Summaries of Pre-1975 Treaties
Since the first meetings between First Nation peoples, European explorers and colonisers in North America, a relationship was created between these two groups based on diplomatic traditions and protocols. This relationship is demonstrated by the various treaties made between Europeans and First Nation peoples.
These treaties, negotiated and concluded between the Crown and many of Canada's First Nations, are foundational documents in the history of Canada. They established peaceful relations during times of colonial war, helped stimulate prosperous economic and commercial trade relations, and allowed for the organised expansion of Canada. Without these treaties, Canada would likely not be as we know it today.
Treaties of Peace and Neutrality (1701-1760)
As the British and the French struggled for control of North America, they transformed their respective commercial partnerships with First Nations into vital military alliances that brought much needed support to both camps and in some cases concluded the earliest treaties such as the 1701 Albany Deed. At the end of the Seven Years’ War, the British military commanders concluded two treaties in 1760: the Treaty of Swegatchy, with the main group of Aboriginal French allies, and the Huron-British Treaty, with the Huron-Wendat of Lorette. These two treaties marked a period of neutrality for France's former Aboriginal allies in exchange for continued access to traditional territories for the Algonquins, the protection of First Nation village sites, the right to trade with the British and the protection of traditional practices for the Huron.
Read more about Treaties of Peace and Neutrality (1760).
Peace and Friendship Treaties (1725-1779)
Between 1725 and 1779, the British authorities in Nova Scotia undertook the signing of a series of treaties with the Mi'kmaq and Maliseet peoples of the Maritimes. Allies of France in Acadia for over a century, the Mi'kmaq and Maliseet were often called to arms and defended themselves against British military and colonists during the numerous conflicts between France and Great Britain.
Read more about Peace and Friendship Treaties (1725-1779).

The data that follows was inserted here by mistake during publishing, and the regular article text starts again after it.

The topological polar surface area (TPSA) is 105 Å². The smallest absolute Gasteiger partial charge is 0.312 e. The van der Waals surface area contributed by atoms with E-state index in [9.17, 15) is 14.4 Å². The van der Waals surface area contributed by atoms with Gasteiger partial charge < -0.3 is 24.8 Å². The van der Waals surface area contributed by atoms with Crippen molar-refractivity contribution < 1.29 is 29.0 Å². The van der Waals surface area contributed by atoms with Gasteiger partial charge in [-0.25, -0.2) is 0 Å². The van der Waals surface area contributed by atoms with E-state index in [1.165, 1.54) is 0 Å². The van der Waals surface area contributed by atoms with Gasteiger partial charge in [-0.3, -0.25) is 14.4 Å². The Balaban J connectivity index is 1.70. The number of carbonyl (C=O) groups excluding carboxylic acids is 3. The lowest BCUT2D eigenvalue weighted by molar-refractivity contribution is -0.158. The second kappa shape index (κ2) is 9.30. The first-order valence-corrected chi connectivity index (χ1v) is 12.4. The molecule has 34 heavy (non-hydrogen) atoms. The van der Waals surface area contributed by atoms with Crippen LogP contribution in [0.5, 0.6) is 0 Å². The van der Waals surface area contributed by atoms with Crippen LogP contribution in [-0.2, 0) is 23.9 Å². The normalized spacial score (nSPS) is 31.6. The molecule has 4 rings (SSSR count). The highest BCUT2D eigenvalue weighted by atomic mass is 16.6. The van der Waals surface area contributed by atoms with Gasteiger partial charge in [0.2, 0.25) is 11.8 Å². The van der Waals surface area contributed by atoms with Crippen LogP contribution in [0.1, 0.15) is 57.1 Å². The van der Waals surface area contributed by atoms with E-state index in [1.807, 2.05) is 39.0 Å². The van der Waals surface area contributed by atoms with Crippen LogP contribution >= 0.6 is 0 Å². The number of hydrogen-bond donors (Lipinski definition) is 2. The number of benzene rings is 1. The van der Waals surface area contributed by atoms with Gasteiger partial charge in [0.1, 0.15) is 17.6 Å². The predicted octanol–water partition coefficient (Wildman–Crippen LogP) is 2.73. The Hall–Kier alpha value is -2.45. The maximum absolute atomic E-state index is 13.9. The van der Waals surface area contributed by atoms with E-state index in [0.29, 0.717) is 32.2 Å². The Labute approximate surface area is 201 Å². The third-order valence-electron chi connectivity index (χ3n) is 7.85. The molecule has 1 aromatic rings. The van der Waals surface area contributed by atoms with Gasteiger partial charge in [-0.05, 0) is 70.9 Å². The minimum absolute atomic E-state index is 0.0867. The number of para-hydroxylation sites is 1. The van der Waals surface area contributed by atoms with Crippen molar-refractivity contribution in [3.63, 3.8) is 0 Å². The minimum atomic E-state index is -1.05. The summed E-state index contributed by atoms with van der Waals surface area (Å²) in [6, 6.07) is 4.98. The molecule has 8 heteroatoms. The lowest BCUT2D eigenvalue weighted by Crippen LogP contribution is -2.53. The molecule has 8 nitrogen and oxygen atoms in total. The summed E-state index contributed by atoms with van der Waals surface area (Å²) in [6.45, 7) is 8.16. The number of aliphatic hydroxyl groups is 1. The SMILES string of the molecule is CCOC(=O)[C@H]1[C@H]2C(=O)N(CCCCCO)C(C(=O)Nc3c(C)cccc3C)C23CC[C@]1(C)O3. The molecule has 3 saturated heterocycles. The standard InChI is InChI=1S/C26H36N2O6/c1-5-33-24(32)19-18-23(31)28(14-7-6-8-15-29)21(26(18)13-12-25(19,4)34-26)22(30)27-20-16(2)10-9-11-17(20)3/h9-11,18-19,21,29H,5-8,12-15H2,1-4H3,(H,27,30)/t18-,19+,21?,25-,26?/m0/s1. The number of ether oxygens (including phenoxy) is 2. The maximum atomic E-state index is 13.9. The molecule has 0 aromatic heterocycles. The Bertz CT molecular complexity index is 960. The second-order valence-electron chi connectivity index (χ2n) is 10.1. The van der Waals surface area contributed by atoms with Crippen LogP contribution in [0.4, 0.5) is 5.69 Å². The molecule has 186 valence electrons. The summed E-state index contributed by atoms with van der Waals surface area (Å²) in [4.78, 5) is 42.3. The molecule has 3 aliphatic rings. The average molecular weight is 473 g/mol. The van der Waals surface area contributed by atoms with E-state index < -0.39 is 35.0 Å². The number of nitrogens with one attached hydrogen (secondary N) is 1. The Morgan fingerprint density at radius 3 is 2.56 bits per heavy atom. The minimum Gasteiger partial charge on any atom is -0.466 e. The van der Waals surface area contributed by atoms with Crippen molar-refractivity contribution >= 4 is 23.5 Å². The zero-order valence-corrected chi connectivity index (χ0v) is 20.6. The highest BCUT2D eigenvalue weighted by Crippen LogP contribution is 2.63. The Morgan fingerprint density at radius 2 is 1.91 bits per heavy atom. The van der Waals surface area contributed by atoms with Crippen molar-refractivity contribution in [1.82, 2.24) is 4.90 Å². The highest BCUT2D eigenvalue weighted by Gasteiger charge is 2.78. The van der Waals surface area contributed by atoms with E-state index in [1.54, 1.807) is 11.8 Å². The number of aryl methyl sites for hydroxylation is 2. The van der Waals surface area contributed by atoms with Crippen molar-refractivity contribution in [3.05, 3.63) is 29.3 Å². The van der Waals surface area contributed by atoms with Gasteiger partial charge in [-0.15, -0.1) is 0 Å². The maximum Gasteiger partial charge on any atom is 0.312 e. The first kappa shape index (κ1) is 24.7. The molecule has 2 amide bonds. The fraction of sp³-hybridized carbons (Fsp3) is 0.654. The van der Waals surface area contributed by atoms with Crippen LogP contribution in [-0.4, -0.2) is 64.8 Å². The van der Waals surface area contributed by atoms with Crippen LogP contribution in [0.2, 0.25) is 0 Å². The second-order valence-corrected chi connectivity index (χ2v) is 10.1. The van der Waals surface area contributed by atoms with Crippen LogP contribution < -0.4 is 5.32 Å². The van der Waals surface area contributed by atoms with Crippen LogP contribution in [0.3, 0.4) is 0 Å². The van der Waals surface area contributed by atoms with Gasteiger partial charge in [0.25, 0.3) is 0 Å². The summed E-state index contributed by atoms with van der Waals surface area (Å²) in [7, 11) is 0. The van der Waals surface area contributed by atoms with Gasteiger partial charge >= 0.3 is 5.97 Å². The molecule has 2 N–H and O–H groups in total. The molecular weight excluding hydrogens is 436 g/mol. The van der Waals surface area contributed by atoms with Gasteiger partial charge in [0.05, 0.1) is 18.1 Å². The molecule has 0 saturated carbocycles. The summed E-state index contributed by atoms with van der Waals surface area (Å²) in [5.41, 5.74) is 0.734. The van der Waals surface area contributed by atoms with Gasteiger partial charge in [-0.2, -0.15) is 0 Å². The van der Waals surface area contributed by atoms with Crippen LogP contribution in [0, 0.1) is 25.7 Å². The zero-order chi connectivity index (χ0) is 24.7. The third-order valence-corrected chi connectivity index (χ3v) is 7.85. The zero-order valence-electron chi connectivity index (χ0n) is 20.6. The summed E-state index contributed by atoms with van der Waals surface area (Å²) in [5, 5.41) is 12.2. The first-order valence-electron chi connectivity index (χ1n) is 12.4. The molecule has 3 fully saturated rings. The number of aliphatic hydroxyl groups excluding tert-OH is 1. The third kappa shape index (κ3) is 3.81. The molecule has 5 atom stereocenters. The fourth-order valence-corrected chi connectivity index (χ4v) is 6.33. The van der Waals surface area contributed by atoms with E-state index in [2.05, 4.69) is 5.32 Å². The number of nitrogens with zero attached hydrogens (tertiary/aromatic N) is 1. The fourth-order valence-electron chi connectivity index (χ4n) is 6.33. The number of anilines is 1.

Upper Canada Land Surrenders and the Williams Treaties (1781-1862/1923)
In the Great Lakes region, more than 30 land cessions were negotiated by agents of the Indian Department and Aboriginal peoples between 1764 and 1862. These land surrenders, mostly one time cash payments with no or few ongoing obligations, permitted the development of southern and eastern Ontario.
In 1916, a Commission of inquiry jointly created by Ontario and Canada proposed that a new treaty be negotiated in the region between Georgian Bay, the Ottawa River, Lake Simcoe and the lands west of the Bay of Quinte. The 1923 Williams Treaties, taking its name for the head of the Royal Commission, ceded all lands in the region to the Crown for a fixed one time cash payment.
Robinson Treaties and Douglas Treaties (1850-1854)
In 1850, William Robinson negotiated two treaties with the Aboriginal inhabitants, mainly Ojibwa, of the northern Great Lakes region. One treaty covered the area of the north shore of Lake Superior (Robinson-Superior Treaty), while the other covered the Lake Huron and Georgian Bay areas (Robinson-Huron Treaty). These two treaties are quite different from those negotiated in the southern part of the province as the Robinson treaties promised the creation of reserves, annuities and the continued right to hunt and fish on unoccupied lands.
In the same year, James Douglas, Chief Factor and later governor of the Hudson Bay Company colony on Vancouver Island, undertook the negotiation of the first of fourteen treaties with certain Island First Nations. These treaties, negotiated between 1850 and 1854, surrendered lands near Hudson Bay Company posts and in Victoria in exchange for the continued right to hunt and fish, reserve lands and a one-time payment.
The Numbered Treaties (1871-1921)
With the purchase of the Rupert's Land charter from the Hudson's Bay Company in 1869 and the creation of the Province of Manitoba in 1870, the Dominion of Canada undertook the conclusion of a series of treaties between 1871 and 1921 so as to secure Aboriginal title in the Northwest. Modelled on the 1850 Robinson Treaties, eleven treaties were negotiated to encompass all of the Prairies, northern Ontario and the Peace River and Mackenzie River valleys.
The Numbered Treaties are largely responsible for the agricultural and settlement expansion across the Canadian Prairies, the construction of the transcontinental railway and the affirmation of Canadian sovereignty throughout the Northwest Territories.
Read more about The Numbered Treaties.
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